How to Stop Living Paycheck to Paycheck
November 9, 2015 / Sara Davis / Live Within My Means
Saving money can be difficult, especially when your expenses seem overwhelming. According to a survey by GoBankingRates, money concerns weigh on the mind of a majority of Americans, as one-quarter of respondents were primarily worried about finances. When you are living paycheck to paycheck, it's hard not to think about your account balance.
However, with a little self-discipline and strategy, saving money won't seem as daunting. It all starts with your paycheck. If you are like the majority of Americans, you get paid bi-weekly, or every other week, according to the U.S. Bureau of Labor Statistics. The first step in beginning to save money is to have a plan for your paychecks.
Make Money, Save Money
It is important to make sure that, at the end of the day, there is enough money left over from your take-home pay to afford essentials such as food, heat and rent. However, Get Rich Slowly, a personal finance blog, explained that before you pay your bills each month, there is someone more important you must pay: your future self. After allocating the necessary funds to bills and expenses, be sure to set aside a portion of the rest of your paycheck toward some kind of saving strategy.
There are several ways to put money away and save long term. A savings account is usually the most popular method. Most employers' payrolls support dividing a paycheck into multiple accounts for direct deposit. If your paycheck is currently going solely into a checking account, elect to set aside a portion of the funds to go into a savings account. Even the smallest amount could make a huge difference.
This money could be used as an effort to save for something specific, like a house or vacation. Or it could be an emergency fund in case something happens and extra money is needed to pay off expenses. Either way, knowing this money is safely set aside can ease the minds of many who are worried about their month-to-month expenses.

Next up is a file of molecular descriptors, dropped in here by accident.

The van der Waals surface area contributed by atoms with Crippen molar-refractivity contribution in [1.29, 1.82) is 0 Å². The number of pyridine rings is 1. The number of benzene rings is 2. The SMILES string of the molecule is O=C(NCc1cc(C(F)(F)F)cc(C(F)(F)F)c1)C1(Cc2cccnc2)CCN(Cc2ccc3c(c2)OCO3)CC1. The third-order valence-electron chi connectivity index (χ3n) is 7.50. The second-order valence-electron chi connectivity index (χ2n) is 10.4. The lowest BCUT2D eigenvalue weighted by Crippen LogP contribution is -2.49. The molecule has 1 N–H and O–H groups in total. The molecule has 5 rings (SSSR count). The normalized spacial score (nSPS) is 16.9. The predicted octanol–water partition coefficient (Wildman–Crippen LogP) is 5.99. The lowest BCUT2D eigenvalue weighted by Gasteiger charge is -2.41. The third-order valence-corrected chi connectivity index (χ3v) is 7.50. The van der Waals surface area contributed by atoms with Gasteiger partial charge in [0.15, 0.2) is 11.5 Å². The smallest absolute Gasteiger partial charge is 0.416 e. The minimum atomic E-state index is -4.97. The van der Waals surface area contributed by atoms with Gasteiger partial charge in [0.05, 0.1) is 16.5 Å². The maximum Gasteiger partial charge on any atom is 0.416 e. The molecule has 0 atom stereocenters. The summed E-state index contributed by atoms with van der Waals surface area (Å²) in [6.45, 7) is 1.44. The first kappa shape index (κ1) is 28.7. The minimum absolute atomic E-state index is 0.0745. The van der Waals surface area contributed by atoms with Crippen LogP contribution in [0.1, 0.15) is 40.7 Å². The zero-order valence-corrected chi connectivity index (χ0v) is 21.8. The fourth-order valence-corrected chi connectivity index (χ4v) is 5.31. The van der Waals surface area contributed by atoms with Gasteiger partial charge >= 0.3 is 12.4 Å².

Get Rich Slowly also advised taking advantage of a 401(k) plan if it is offered by your employer, especially if the employer offers a match. This means that every time you put a percentage of your paycheck into the 401(k), your employer contributes the same amount, up to a certain point. Even if you only put a small amount toward your 401(k), after some time, this money will add up due to compounding interest. Plus, according to CNN Money, your 401(k) won't be taxed until you begin to use the funds. When you retire, this money is all yours to help with any expenses you have.
Pay The Bills
While paying yourself is important, it's no secret that your cable company or landlord believe they are pretty important payees as well. Make sure you know the amount of money you need to allocate to pay the bills. Some will be fixed, like rent or a fixed-rate mortgage, while others may fluctuate, such as electricity or grocery expenses. Estimate how much you will need every month and set this aside.
Keith Klein, a certified financial planner at Phoenix-based Turning Pointe Wealth Management, told BankRate he recommends having a separate checking account solely dedicated to paying bills and living expenses. This way, it will be harder to splurge on something unnecessary, since there is just enough for living expenses and not enough for frivolous purchases. At the end of the month, assess how close your estimate was and adjust if needed. If you needed to take money from another account to make ends meet, raise the allocation. However, if there is money left over, move it to your savings account and readjust the amount of money dedicated to the bill-paying checking account.
Compare and Contrast
Once you know how much you need to get by in a month, you can see how much money you are putting toward groceries, electricity, heating and other expenses that don't have fixed amounts. Focus on lowering these bills by making some lifestyle changes.
The Simple Dollar suggested creating a grocery list before going to the store. Making the list in accordance to the grocery store's coupon cycle can save money as well. For instance, if bread can be purchased at a discount one day, buy extra and freeze one of the loaves. Freezing food also saves money when you cook large batches of a meal, such as spaghetti sauce or lasagna. Freeze them, then take them out when they are needed.
Cable bills can be reduced by cancelling some of the extra channels if you never watch them. Electricity bills can also be reduced by practicing some energy conservation best practices, such as always remembering to turn off the lights, television and other appliances when you aren't using them. Energy-efficient light bulbs can also reduce electricity bills in the long run.
Take in account these tips when you are budgeting yourself each and every month and you'll see yourself worrying about your finances less and less.
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